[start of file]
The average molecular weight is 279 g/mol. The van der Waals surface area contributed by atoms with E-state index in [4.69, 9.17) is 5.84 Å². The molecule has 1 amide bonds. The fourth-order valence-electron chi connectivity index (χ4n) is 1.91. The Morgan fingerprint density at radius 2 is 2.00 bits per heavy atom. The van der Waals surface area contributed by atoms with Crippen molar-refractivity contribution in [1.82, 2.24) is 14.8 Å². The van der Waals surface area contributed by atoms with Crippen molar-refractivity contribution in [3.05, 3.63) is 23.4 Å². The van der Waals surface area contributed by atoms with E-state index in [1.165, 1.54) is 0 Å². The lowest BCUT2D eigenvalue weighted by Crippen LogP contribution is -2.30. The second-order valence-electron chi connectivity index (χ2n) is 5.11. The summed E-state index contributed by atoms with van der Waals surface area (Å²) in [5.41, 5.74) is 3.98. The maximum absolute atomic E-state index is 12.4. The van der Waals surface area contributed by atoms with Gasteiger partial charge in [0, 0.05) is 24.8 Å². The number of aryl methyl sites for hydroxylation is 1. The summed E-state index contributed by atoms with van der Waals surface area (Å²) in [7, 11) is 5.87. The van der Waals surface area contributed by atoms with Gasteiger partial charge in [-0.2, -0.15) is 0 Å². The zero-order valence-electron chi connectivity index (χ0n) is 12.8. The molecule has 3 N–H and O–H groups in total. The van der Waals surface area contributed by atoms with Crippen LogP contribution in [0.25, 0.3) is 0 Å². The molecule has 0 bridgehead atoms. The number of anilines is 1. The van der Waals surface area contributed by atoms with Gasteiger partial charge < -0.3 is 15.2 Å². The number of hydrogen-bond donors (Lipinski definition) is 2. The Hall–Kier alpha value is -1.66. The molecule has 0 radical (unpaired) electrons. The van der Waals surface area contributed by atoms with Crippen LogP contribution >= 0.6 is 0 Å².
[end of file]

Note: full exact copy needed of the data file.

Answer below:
The average molecular weight is 279 g/mol. The van der Waals surface area contributed by atoms with E-state index in [4.69, 9.17) is 5.84 Å². The molecule has 1 amide bonds. The fourth-order valence-electron chi connectivity index (χ4n) is 1.91. The Morgan fingerprint density at radius 2 is 2.00 bits per heavy atom. The van der Waals surface area contributed by atoms with Crippen molar-refractivity contribution in [1.82, 2.24) is 14.8 Å². The van der Waals surface area contributed by atoms with Crippen molar-refractivity contribution in [3.05, 3.63) is 23.4 Å². The van der Waals surface area contributed by atoms with E-state index in [1.165, 1.54) is 0 Å². The lowest BCUT2D eigenvalue weighted by Crippen LogP contribution is -2.30. The second-order valence-electron chi connectivity index (χ2n) is 5.11. The summed E-state index contributed by atoms with van der Waals surface area (Å²) in [5.41, 5.74) is 3.98. The maximum absolute atomic E-state index is 12.4. The van der Waals surface area contributed by atoms with Gasteiger partial charge in [0, 0.05) is 24.8 Å². The number of aryl methyl sites for hydroxylation is 1. The summed E-state index contributed by atoms with van der Waals surface area (Å²) in [7, 11) is 5.87. The van der Waals surface area contributed by atoms with Gasteiger partial charge in [-0.2, -0.15) is 0 Å². The zero-order valence-electron chi connectivity index (χ0n) is 12.8. The molecule has 3 N–H and O–H groups in total. The van der Waals surface area contributed by atoms with Crippen LogP contribution in [0.25, 0.3) is 0 Å². The molecule has 0 bridgehead atoms. The number of anilines is 1. The van der Waals surface area contributed by atoms with Gasteiger partial charge < -0.3 is 15.2 Å². The number of hydrogen-bond donors (Lipinski definition) is 2. The Hall–Kier alpha value is -1.66. The molecule has 0 radical (unpaired) electrons. The van der Waals surface area contributed by atoms with Crippen LogP contribution >= 0.6 is 0 Å².